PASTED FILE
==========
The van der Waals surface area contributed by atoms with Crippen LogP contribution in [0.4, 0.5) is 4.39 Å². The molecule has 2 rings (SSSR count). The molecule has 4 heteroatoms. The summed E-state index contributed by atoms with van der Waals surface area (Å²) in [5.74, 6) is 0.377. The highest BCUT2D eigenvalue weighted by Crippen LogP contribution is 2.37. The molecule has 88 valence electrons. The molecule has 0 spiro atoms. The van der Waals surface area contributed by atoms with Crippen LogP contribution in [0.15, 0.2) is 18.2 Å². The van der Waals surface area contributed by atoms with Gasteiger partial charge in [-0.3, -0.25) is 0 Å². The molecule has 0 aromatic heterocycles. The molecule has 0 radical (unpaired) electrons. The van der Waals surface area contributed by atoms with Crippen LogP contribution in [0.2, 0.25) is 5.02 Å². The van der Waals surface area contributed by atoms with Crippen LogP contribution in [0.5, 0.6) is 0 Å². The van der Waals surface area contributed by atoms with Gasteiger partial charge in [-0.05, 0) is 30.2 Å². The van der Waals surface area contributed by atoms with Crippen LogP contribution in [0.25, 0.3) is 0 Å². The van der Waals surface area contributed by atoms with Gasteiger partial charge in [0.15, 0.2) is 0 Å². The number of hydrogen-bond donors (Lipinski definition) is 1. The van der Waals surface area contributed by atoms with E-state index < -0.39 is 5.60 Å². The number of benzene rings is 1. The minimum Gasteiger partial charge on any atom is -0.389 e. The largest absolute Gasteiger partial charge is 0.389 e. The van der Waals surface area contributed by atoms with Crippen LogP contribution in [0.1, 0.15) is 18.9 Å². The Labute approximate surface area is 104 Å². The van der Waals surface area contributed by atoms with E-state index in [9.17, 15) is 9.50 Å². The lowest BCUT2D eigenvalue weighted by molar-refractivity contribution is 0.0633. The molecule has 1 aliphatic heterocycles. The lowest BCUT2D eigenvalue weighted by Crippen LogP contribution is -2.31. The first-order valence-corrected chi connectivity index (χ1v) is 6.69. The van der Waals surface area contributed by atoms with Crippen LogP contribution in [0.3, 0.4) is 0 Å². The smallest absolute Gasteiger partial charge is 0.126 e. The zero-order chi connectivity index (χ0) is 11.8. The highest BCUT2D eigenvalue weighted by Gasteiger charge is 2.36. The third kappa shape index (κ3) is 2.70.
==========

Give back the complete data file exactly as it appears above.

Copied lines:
The van der Waals surface area contributed by atoms with Crippen LogP contribution in [0.4, 0.5) is 4.39 Å². The molecule has 2 rings (SSSR count). The molecule has 4 heteroatoms. The summed E-state index contributed by atoms with van der Waals surface area (Å²) in [5.74, 6) is 0.377. The highest BCUT2D eigenvalue weighted by Crippen LogP contribution is 2.37. The molecule has 88 valence electrons. The molecule has 0 spiro atoms. The van der Waals surface area contributed by atoms with Crippen LogP contribution in [0.15, 0.2) is 18.2 Å². The van der Waals surface area contributed by atoms with Gasteiger partial charge in [-0.3, -0.25) is 0 Å². The molecule has 0 aromatic heterocycles. The molecule has 0 radical (unpaired) electrons. The van der Waals surface area contributed by atoms with Crippen LogP contribution in [0.2, 0.25) is 5.02 Å². The van der Waals surface area contributed by atoms with Crippen LogP contribution in [0.5, 0.6) is 0 Å². The van der Waals surface area contributed by atoms with Gasteiger partial charge in [-0.05, 0) is 30.2 Å². The van der Waals surface area contributed by atoms with Crippen LogP contribution in [0.25, 0.3) is 0 Å². The van der Waals surface area contributed by atoms with Gasteiger partial charge in [0.15, 0.2) is 0 Å². The number of hydrogen-bond donors (Lipinski definition) is 1. The van der Waals surface area contributed by atoms with E-state index < -0.39 is 5.60 Å². The number of benzene rings is 1. The minimum Gasteiger partial charge on any atom is -0.389 e. The largest absolute Gasteiger partial charge is 0.389 e. The van der Waals surface area contributed by atoms with Crippen LogP contribution in [0.1, 0.15) is 18.9 Å². The Labute approximate surface area is 104 Å². The van der Waals surface area contributed by atoms with E-state index in [9.17, 15) is 9.50 Å². The lowest BCUT2D eigenvalue weighted by molar-refractivity contribution is 0.0633. The molecule has 1 aliphatic heterocycles. The lowest BCUT2D eigenvalue weighted by Crippen LogP contribution is -2.31. The first-order valence-corrected chi connectivity index (χ1v) is 6.69. The van der Waals surface area contributed by atoms with Crippen LogP contribution in [0.3, 0.4) is 0 Å². The smallest absolute Gasteiger partial charge is 0.126 e. The zero-order chi connectivity index (χ0) is 11.8. The highest BCUT2D eigenvalue weighted by Gasteiger charge is 2.36. The third kappa shape index (κ3) is 2.70.